A blog series for those occasions when a topic gets under my skin and I need to let off steam. I can’t promise a weekly outing, but as the summer comes to a close, this series and perhaps a more light-hearted midweek one will be on offer.
In six years I have never run short of crimes with which to fill my books. In my author bio, one ever-present line is ‘There are stories left to tell’. I find it strange that the Telford story headlined for maybe two days and then disappeared. The media chronicled four decades of abuse, and perhaps twelve hundred young victims – and then it all went quiet. What does it take to make us sit up and take notice?
This situation is not new. When I researched my second novel ‘Unfinished Business’ in early 2014 I found stories of young girls brought to the UK and sold into domestic slavery and prostitution. It provided a story line in which my vigilante hero avenged a young girl’s death. As a father of twin girls it was not easy to write.
Thriller writers use material that reflects what’s happening in the real world. Terror attacks, serial killers, and organised crime are a rich vein. The majority of readers never come into direct contact with those themes, thank goodness.
If there’s one subject I wish none of us needed to write about, it’s child abuse. We’ve all been children, and many of us have children and grandchildren of our own. Even if we don’t suffer it ourselves, it touches all of us.
Telford, Oxford, Rochdale, Rotherham, and Newcastle cannot be alone. I may have missed somewhere that’s been reported in the UK. if so, I apologise. You are as important as the rest.
I understand completely why the #metoo campaign gathered such momentum. In no way do I want to belittle it, but how do we get the authorities to focus their attention on ridding this country of the scourge of the grooming gangs and the sexual exploitation of our children?
A few keystrokes gave a focus for hundreds of actresses to find the courage to come forward to tell their story. Why not use a similar hashtag to encourage young victims to do the same? They deserve to be heard. They need our help.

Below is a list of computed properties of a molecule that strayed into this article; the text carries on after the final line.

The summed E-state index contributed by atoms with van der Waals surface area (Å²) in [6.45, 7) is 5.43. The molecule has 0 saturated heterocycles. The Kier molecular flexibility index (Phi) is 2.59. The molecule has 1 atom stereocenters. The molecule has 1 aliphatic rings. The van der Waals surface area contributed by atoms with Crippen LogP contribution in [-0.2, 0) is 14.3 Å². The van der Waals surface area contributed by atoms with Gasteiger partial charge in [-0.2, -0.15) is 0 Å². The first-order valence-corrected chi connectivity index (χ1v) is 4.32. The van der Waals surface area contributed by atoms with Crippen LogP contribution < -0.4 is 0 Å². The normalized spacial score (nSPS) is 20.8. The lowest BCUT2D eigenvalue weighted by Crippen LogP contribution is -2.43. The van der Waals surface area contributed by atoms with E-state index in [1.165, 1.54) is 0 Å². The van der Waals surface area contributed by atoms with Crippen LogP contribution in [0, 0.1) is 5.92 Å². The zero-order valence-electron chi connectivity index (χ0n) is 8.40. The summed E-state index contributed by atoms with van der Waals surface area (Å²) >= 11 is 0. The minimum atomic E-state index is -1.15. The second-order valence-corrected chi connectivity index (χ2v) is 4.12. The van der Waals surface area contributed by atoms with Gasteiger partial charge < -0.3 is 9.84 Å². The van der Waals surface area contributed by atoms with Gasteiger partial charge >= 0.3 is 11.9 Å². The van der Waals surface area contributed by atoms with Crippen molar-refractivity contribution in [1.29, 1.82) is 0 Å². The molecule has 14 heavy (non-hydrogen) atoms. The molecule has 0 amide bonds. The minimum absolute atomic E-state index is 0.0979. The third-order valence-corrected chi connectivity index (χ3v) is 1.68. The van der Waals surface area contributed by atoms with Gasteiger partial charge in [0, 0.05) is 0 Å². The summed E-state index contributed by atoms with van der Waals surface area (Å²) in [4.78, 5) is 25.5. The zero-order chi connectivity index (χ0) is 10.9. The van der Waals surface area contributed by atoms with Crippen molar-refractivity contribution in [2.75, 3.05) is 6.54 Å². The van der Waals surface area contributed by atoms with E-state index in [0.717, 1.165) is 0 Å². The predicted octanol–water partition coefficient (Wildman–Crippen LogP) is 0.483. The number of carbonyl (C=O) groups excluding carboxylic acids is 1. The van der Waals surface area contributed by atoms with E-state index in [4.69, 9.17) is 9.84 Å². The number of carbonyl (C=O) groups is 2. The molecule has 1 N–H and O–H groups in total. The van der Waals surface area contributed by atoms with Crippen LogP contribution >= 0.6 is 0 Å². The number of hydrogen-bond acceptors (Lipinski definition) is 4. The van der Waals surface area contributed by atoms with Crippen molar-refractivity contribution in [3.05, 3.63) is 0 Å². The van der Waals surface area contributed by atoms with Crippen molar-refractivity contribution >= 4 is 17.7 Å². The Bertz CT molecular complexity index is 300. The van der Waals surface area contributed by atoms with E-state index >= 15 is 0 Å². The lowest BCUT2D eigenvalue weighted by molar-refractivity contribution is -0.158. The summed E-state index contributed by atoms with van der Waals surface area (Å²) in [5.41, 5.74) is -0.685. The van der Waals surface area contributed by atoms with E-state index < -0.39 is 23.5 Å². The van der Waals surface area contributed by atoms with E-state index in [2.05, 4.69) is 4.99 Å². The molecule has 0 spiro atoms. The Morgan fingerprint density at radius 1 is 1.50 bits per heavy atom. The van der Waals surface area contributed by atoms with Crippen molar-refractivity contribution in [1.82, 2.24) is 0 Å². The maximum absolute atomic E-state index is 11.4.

Many actresses found safety in numbers, and that persuaded them to finally break their silence. Those girls and boys who have suffered in the past, and those suffering today might find the same courage if there was a focal point on social media they can access.
I’m no expert. Maybe I’m being naive to expect perhaps tens of thousands of children and grown-ups (if Telford’s four decades is correct) to admit they were abused. I can’t sit and do nothing. What’s more, I can’t sit and watch the authorities appear to sweep the problem under the carpet every time a town or city has the spotlight shone on it.
If it produced hashtags from people in every town and city in the UK it would highlight the extent to which the problem has spread. Why not use the power of social media to promote a change? It might stir the authorities into real action to stop this exploitation once and for all.
“Society’s ability to reduce abuse is much more than a policing issue. It’s about a range of agencies – from social services to mental health – having the capacity to intervene early. If we retrench in isolation, the risks to public safety can only increase.” Sir Bernard Hogan Howe, former Metropolitan Police Commissioner